Over a year, Gibson-Light interviewed 60 male inmates and staff members in an unidentified state-run facility as part of a larger investigation into how prisoners were responding to declining prison services. He labeled what he found "punitive frugality" — that is, as corrections budgets shrink, the cost of care is shifting onto prisoners and their support networks.
Enter the humble ramen brick.
Inmates often used instant ramen packs to barter for other food items, clothes, hygiene products and even services, Gibson-Light observed. At times, he said, he saw prisoners put down ramen packs, or "soups," as literal bargaining chips during card games. According to the study, one inmate put it succinctly: "Soup is money in here."
Gibson-Light said he noted that the move away from a "luxury" currency such as cigarettes occurred even though the prison had not banned smoking or tobacco products. Rather, he wrote that inmates told him they were receiving food deemed "inedible or too little to sustain them for a day."
He noted that the inmates at the prison in question used to receive three hot meals a day, but in the early 2000s, the second meal was changed to a cold sandwich and a small bag of chips. Weekend lunches were eliminated; overall, portion sizes for every meal were reduced, he said.
"It’s 'cause people are hungry. You can tell how good a man’s doing [financially] by how many soups he’s got in his locker. 'Twenty soups? Oh, that guy’s doing good!'" one inmate told Gibson-Light, according to the study. "People will pay more for an envelope when they need to write home to get more soups! Prison is like the streets. You use currency for everything. In here, it’s soups."
Although he was surprised to discover the "prison ramen black market," Gibson-Light said the shift points to a growing concern about per capita corrections expenditures that have not kept pace with the number of inmates. He cited figures from the Federal Bureau of Prisons that showed states spent about $48.5 billion on corrections in 2010, a 5.6 percent decrease from 2009.
Gibson-Light is presenting his research at the American Sociological Association's annual conference in Seattle this week, according to a university spokesman.
The ramen study should not be a surprise to anyone who has spent time in prison, said Gustavo “Goose” Alvarez, co-author of "Prison Ramen: Recipes and Stories from Behind Bars."
His book, published in November, recounts his experiences in prison over two separate sentences, one in the mid-'90s and another from 2006 to 2013. He quickly learned how critical ramen was to the inmate economy, and over the years he devised ways to jazz up the instant noodles.
"It’s gold. It’s literally gold," Alvarez told The Washington Post. "People will actually — and I hate to say this but — they’ll kill for it, believe it or not."
Alvarez said he never ate ramen before incarceration but quickly discovered that the cheap bricks were a no-brainer purchase at the prison commissary if he wanted to stretch his account.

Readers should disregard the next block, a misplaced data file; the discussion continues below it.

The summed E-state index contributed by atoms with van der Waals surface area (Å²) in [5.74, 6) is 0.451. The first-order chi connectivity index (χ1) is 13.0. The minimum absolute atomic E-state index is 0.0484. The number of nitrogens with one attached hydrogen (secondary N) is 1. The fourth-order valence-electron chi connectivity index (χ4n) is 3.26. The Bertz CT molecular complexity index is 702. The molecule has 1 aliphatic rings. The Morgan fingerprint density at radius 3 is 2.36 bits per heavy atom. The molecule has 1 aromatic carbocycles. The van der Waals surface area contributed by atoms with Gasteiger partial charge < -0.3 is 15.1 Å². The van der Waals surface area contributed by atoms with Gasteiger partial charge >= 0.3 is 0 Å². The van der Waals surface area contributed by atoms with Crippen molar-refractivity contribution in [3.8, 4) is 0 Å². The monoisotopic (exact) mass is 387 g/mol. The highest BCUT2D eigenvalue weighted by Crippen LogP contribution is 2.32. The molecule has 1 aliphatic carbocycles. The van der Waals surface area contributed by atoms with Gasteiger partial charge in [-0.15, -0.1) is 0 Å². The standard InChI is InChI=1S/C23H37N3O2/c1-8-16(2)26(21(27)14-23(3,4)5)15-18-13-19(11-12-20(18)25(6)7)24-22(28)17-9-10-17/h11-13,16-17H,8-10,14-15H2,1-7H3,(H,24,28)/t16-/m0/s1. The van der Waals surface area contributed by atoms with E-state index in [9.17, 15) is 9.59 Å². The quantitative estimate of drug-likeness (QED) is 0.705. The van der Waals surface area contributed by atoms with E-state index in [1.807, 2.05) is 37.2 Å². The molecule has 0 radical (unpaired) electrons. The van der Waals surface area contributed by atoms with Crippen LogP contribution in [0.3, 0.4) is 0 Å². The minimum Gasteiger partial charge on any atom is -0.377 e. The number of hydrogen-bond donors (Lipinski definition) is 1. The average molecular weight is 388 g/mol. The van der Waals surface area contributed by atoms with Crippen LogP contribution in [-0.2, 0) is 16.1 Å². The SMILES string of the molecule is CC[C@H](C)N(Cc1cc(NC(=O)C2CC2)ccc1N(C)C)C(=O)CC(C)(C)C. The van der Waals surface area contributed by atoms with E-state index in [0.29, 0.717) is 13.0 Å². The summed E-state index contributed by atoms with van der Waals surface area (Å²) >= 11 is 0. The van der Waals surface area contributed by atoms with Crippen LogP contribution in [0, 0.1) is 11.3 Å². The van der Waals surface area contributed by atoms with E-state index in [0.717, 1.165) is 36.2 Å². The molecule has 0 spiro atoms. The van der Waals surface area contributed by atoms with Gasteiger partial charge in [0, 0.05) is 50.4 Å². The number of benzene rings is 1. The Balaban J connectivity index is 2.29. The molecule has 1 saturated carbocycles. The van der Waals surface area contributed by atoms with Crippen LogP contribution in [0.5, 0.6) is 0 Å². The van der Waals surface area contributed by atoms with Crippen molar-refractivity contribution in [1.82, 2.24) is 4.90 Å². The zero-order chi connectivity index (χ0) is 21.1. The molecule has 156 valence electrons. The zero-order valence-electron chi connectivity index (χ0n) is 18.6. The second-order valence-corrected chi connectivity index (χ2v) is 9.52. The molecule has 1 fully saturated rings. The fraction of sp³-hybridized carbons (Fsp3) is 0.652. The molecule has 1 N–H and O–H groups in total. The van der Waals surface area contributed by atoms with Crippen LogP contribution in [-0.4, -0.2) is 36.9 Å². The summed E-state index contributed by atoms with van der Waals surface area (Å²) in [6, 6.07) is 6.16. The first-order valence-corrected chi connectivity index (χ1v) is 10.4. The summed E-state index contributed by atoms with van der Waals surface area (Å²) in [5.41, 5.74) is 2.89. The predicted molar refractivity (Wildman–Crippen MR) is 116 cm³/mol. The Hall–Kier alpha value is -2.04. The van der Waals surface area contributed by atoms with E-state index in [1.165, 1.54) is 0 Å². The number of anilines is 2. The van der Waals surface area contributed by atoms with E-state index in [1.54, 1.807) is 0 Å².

"It got to the point where some people would rather have a decent meal than a stogie, especially the way they're feeding us in prison," Alvarez said. "Times have changed to cut a buck."
Ramen was the staple for just about every meal he cooked on his own, he said. And without access to boiling water or a cooktop, he had to get creative, using tap water or eating a brick of noodles like a piece of toast.
"You would have to sit there [at the tap] and physically push the button for an hour to get it lukewarm," Alvarez said. Then he would carefully pull open the top of the packaging, take out the seasoning packet and drop warm water into the pouch, softening the noodles "enough for it to be edible." He would put that on a slice of bread with some mayonnaise and a piece of cheese.
"I called that a ramen-wich," he said.
Alvarez also remembers eating them dry, spread with peanut butter and jelly or a handful of raisins sprinkled on top.
"I would eat them before a handball tournament or a workout," he said. "For some reason, it would give that an extra push."
And like any currency, the value of a ramen pack fluctuated.
"I remember in '92, you could get them for 20 cents a ramen," Alvarez said. "In 2013, the last time I was in prison, they were equivalent to $1 a ramen, sometimes $2."
Invented in 1958 by Taiwanese Japanese entrepreneur Momofuku Ando, instant ramen soon exploded in popularity worldwide and is now a multibillion-dollar industry. Ramen is notably embraced by cash-strapped college students and, in recent years, by a host of chefs wanting to put their own spin on the ubiquitous noodles.
Alvarez lives in Playas de Tijuana, Mexico, where he is working on a screenplay for a movie about prison life. Contrary to many people's assumptions, he says, he is not sick of ramen at all, despite having eating it so frequently. In fact, now that he has a full kitchen — not to mention boiling water — he has expanded his ramen repertoire. His latest improvisation is an oyster ramen dish that is "basically some chopped onions, smoked oysters, cilantro, a dab of mayonnaise and hot sauce" served atop the instant noodles.
His pantry is full of packs of Maruchan, still his go-to brand — "You can’t duplicate it. I don't know what it is they put in there" — and he stocks up at his local Walmart, less than a mile away.
There is only one thing he is still adjusting to now that he's on the outside.
"There’s no shortage of ramen," he said. "You know what I find, though? It’s more expensive out here than in prison."